Shopping Center Business

MAY 2018

Shopping Center Business is the leading monthly business magazine for the retail real estate industry.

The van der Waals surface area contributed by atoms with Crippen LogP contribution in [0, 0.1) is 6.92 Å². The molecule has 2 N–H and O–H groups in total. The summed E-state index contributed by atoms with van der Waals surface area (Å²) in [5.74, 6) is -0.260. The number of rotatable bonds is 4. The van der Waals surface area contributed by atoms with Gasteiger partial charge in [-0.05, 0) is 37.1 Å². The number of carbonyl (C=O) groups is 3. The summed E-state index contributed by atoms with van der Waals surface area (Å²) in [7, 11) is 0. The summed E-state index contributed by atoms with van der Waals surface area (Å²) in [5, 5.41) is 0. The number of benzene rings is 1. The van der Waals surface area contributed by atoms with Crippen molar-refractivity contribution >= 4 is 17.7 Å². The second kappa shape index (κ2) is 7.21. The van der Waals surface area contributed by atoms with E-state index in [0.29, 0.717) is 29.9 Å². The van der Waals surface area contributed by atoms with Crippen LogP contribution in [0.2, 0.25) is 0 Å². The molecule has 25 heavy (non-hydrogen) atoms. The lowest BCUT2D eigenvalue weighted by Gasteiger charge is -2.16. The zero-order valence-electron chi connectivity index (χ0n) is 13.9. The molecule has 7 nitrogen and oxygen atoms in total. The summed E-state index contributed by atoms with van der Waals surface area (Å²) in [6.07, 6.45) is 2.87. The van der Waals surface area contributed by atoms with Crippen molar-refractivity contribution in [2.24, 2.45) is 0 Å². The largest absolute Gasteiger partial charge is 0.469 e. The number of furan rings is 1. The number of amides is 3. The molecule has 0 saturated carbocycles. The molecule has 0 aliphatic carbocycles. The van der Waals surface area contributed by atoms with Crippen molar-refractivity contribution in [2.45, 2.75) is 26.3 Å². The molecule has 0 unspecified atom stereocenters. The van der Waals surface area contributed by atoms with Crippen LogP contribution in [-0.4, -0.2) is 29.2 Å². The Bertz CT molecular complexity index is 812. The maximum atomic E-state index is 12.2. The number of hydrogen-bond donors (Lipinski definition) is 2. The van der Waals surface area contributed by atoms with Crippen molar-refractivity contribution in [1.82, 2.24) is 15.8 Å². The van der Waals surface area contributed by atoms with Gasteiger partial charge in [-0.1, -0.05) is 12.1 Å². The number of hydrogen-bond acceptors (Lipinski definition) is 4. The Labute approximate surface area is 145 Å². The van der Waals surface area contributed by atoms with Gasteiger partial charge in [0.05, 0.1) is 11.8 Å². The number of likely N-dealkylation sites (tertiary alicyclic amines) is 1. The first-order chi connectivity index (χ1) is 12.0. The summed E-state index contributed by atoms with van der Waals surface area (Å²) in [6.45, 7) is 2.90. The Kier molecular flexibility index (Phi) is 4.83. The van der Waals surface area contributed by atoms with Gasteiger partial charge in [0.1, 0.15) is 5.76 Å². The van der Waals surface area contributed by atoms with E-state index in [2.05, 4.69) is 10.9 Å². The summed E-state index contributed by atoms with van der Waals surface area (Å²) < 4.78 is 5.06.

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MALL REDEVELOPMENT 152 • SHOPPING CENTER BUSINESS • May 2018 "We're seeing more food, both sit down and fast casual," says CBL's Lebo- vitz. "We've grown our number of Cheese- cake Factories over the past few years, and we've done business with both national and regional companies. That's been a priority. We have over 60 letters of intent that we're negotiating with restaurants across our portfolio." CBL purchased two freestanding Sears Auto Centers last year at Volusia Mall in Daytona Beach, Florida, and at North- gate Mall in Chattanooga. When decid- ing what concepts make sense for those locations, Lebovitz says that restaurants were the logical choice. "There was strong demand from restau- rants for those spaces; food and beverage was natural for those locations," says Lebovitz. "It's all about bringing traffic to the property through the restaurants. Those are important drivers." Bonefish Grill, Metro Diner and The Casual Pint will join Volusia Mall's tenant roster, and Northgate Mall will add Pan- da Express and Aubrey's, a comfort food concept based in East Tennessee. In addition to restaurants, grocers are making their way into the tenant mix at malls across the country. Locally owned and operated Southgate Mall in Missou- la, Montana, will soon be the home of Lucky's Market; Wegmans is backfilling a former JC Penney store at GGP's Natick Mall in Massachusetts; Fresh Thyme Farmers Market will open its second Bloomington, Indiana, location in Col- lege Mall; and German discount grocer Lidl will open within GGP's Staten Island Mall, taking some of the space left behind from the downsizing Sears store. FUN FOR THE MASSES Entertainment concepts are finding their way into redeveloped malls as own- ers are realizing that providing experienc- es will generate repeat foot traffic. Movie theaters have long been a staple at malls across the country, but the competi- tion to attract moviegoers who have multi- ple options at their disposal is intensifying. A large portion of established theater chains have revamped their venues with upscale seating and concessions, and boutique cinema concepts are expanding rapidly. These venues typically feature au- ditoriums with leather recliners, as well as craft beer and expansive food options. "The cinema world is still very solid, it's still the most affordable form of family entertainment, but these players all know they need to up their game," says Forest City's Voegele. At Ballston Quarter, Regal Cinemas has undertaken a $2 to $3 million makeover that will add reclining seats, install updat- ed sound systems and offer more dining options. CIM Group recently announced its intention to open a new AMC Dine-In Theatre at Montclair Place. The theater will occupy 55,000 square feet within the two-story addition to the mall at the site of a former Broadway department store. The venue will feature 12 screens, a wait staff for the dine-in experience, upscale seating and AMC's MacGuffins bar concept. "The new theater is an anchor for Montclair Place and is a regional draw for visitors," says CIM's Wachsner. "It serves as the catalyst to attract new businesses that increase our range of offerings be- yond shopping with new entertainment and dining uses." Forest City is underway on a massive overhaul of the former Ballston Common Mall in Arlington, Virginia. The center will be transformed into Ballston Quarter, a modern shopping and dining destination for the metropolitan Washington, D.C., market. Looking to hire? Looking for a job? Need to move? Call me! Chris Rollbusch, President (619) 500 - 4Net (4638)

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